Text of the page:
The 92nd Academy Awards ceremony is now in the books!  In this week’s “Cinema Chat,” WEMU’s Michael Jewett and Michigan and State Theater executive director Russ Collins discuss this year’s winners and surprises.  Plus, they’ll talk about all of the new films heading to the silver screen this.

ACADEMY AWARDS RECAP

“Parasite” won four Academy Awards Sunday night.  The South Korean film’s triumph as the first non-English language best picture winner is a result in part of the Academy of Motion Picture Arts and Sciences’ efforts to diversify its voting base by race, gender, and nationality.  It has added hundreds of new members from outside the U.S.  According to many critics, it seems as if “Parasite” director, Bong Joon Ho saved the Oscars – His smile.  His crazy hair.  The way he walks, and, yes, the way he talks, but especially the way he directs — all of these (literally) winning attributes not only contributed to a history-making 92nd Academy Awards ceremony, but kept it from ranking among the worst telecasts of all time.  Thanks to “Parasite’s” four wins — especially its dark horse victories for Best Picture and Best Director — the 2020 Oscars show stands as one of the best ever.

From the Oscars red carpet, our chief fashion critic, Vanessa Friedman, writes that, “Janelle Monáe, in silver crystal-covered, hooded Ralph Lauren, had the best dress.  She looked like the ruler of an entire galaxy.” But the fashionista firepower wasn’t enough for TV viewers: The audience fell 20 percent, to an all-time low of 23.6 million.

BONG JOON HO – Filmography

A South Korean filmmaker who garnered international acclaim for his second feature film, the crime drama “Memories of Murder” (2003), before achieving commercial success with his subsequent films, the black comedy monster movie “The Host” (2006) and the dystopian sci-fi “Snowpiercer” (2013), both of which are among the highest-grossing films of all time in South Korea.  Two of his films have screened in competition at the Cannes Film Festival—”Okja,” which premiered at the 2017 Cannes Film Festival, and “Parasite,” which won the Palme d’Or at the 2019 Cannes Film Festival.  He became the first Korean director to win the Palme d’Or.

 

DIRECT FROM SUNDANCE – Two Special Films With Michigan Connections Coming February 26 & 27

For the 15th year, the Michigan Theater and the Cinetopia Film Festival will bring a film directly from the Sundance Film Festival.  The Michigan Theater’s national reputation provides the opportunity to get great films from Sundance even before a distribution deal is set. This year there are two great films:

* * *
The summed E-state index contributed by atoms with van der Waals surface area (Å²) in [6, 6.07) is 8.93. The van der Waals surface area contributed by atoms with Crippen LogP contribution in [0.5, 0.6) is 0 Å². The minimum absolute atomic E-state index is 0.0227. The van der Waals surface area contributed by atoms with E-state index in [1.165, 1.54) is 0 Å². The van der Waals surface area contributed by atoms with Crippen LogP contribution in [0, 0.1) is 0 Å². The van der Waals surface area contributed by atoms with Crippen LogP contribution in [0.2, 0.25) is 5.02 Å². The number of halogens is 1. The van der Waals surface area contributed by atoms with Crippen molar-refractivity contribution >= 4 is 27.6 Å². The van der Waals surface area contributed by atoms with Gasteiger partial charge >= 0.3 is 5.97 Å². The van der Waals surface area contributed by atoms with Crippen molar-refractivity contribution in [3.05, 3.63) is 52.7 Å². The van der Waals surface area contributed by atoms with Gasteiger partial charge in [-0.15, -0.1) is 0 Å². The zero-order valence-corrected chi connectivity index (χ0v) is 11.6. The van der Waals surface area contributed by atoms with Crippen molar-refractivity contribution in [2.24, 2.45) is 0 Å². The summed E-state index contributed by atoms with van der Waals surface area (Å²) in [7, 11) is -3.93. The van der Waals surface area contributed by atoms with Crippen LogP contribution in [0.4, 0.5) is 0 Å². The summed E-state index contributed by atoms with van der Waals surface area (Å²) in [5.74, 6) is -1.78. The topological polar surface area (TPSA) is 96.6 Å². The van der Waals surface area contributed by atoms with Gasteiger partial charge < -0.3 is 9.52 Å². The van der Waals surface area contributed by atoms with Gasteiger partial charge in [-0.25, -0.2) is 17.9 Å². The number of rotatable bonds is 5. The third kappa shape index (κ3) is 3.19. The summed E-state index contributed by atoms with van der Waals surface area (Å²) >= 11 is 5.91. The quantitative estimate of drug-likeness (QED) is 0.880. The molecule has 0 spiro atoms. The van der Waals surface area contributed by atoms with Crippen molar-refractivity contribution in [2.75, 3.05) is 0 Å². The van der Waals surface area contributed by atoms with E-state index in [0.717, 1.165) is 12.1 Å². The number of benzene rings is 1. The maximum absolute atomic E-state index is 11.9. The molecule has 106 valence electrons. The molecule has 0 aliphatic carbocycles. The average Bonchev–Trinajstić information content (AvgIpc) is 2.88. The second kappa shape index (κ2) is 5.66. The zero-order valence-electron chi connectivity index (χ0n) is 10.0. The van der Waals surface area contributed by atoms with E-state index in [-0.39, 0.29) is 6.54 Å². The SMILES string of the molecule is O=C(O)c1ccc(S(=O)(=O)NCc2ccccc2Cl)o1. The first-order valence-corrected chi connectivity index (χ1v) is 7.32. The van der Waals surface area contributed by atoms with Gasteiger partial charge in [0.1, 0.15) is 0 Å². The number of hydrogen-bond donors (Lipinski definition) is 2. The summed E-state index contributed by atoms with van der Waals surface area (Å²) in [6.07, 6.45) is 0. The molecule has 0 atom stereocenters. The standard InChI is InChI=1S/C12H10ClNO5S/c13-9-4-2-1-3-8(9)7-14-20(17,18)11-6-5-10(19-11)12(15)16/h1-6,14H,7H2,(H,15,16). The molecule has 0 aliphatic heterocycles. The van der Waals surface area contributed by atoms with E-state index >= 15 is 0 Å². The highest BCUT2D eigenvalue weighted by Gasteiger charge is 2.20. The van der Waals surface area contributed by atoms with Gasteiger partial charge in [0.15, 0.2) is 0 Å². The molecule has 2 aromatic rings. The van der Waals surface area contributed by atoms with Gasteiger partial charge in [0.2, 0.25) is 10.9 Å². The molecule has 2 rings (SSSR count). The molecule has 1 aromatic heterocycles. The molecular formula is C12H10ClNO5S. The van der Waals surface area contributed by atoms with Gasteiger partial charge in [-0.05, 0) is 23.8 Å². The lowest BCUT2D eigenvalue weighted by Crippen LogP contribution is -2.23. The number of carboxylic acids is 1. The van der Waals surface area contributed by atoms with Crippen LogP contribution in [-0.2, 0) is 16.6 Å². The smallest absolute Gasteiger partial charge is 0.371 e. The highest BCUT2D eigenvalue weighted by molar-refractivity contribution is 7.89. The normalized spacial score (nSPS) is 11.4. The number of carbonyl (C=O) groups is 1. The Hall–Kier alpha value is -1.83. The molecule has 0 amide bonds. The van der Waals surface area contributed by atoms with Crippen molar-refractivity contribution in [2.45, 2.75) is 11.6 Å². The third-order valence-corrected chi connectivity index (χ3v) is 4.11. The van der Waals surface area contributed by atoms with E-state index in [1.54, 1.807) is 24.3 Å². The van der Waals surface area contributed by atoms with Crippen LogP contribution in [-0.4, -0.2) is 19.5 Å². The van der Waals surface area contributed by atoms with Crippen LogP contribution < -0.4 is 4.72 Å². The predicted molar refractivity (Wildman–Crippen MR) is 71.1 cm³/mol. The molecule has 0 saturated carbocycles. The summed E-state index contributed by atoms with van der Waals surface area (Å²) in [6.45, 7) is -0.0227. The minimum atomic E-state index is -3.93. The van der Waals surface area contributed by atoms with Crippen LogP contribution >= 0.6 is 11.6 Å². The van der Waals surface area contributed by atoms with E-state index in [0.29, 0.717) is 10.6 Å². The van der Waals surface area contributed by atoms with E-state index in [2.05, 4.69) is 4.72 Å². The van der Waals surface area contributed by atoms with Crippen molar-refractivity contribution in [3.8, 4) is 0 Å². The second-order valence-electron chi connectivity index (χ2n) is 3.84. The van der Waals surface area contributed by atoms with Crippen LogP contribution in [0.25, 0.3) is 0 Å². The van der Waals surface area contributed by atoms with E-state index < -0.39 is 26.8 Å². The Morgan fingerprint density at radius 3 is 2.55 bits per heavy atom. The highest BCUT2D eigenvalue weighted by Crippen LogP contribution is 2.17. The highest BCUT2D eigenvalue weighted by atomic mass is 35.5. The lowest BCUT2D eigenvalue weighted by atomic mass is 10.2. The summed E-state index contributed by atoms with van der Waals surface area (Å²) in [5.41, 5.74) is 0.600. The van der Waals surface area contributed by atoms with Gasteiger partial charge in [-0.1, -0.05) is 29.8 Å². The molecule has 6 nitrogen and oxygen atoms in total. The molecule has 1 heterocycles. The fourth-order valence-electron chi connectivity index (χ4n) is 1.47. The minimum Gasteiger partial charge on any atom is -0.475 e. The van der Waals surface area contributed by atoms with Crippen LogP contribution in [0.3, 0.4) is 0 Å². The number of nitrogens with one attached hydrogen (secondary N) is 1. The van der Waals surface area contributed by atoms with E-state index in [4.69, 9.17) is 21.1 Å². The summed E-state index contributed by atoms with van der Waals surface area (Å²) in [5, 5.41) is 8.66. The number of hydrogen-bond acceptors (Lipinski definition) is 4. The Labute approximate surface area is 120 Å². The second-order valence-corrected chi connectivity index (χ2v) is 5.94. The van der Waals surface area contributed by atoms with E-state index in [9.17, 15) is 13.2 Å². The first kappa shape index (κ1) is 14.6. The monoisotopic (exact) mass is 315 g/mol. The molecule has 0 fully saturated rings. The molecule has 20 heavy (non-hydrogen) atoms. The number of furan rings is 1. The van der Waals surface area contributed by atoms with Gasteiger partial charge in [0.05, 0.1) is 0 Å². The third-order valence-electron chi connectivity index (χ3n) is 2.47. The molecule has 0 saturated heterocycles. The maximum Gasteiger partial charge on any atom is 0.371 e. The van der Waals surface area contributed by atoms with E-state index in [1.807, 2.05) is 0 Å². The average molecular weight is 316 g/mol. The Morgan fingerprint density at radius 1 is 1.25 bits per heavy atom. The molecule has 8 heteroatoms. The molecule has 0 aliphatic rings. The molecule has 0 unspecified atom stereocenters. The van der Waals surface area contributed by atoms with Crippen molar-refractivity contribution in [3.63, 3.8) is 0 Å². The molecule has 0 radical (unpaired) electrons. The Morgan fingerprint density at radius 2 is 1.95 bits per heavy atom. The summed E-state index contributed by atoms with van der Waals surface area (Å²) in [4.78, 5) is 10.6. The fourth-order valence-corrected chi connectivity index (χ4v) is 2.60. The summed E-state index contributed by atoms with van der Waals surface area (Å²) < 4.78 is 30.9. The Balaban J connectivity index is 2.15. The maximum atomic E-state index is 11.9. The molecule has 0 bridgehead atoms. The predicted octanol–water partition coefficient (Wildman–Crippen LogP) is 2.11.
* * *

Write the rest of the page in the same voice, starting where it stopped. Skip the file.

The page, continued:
THE LAST SHIFT – review excerpt from Hollywood Reporter

Richard Jenkins plays a career fast-food worker whose pride in his job is upended as he trains his young replacement in [Ann Arbor native] Andrew Cohn‘s serio-comedy about the politics of class, identity and race. …This funny-sad chamber piece … [has a] perceptive script and the incisively etched characterizations of a sterling ensemble make it warmly satisfying.  Stanley (Jenkins) is a high school dropout who has worked the graveyard shift at Oscar’s Chicken & Fish for 38 years in Albion, Michigan …

Stanley is entrusted with the training of his replacement Jevon (Shane Paul McGhie), a once-promising young African American writer… Jevon is clearly too smart to be slinging sandwich patties for minimum wage … While the setup seems to point to the two polar opposites finding a mutually respectful, even friendly, middle ground that opens both their eyes to other realities, Cohn has subtler, less predictable ideas in mind.  To some extent, Stanley and Jevon do break the ice, but issues of racial bias, class and misguided assumptions about privilege all factor into the way the writer-director subverts expectations.

The Last Shift announces a promising voice [in writer/director Andrew Cohn].  It also stars Da’Vine Joy RandolphBirgundi BakerAllison Tolman and Ed O’Neill.  Plays the Michigan Theater Wed., Feb. 26.

DINNER IN AMERICA – Direct from Sundance AND Detroit

There are bits of “Repo Man,” “Napoleon Dynamite,” [the movies of Michigan-native Joel Potrykus} and other literally or just philosophically “punk rock” cult comedies in the DNA of [Director] Adam Carter Rehmeier’s rude yet ingratiating “Dinner in America” [which was made entirely in Detroit] … This rambunctious mix of anarchic humor and misfit romance …[has an] infectiously high-energy execution.

Best of all, it’s got a knockout lead performance by Kyle Gallner (soon to headline CBS All Access series “Interrogation”), who turns an admittedly showy role into something quite likely to become the favorite movie character ever for a small but fervent minority.  As the saying goes, a star is born. …this playfully surreal “Dinner” [will premiere at the Michigan Theater on Thursday, February 27].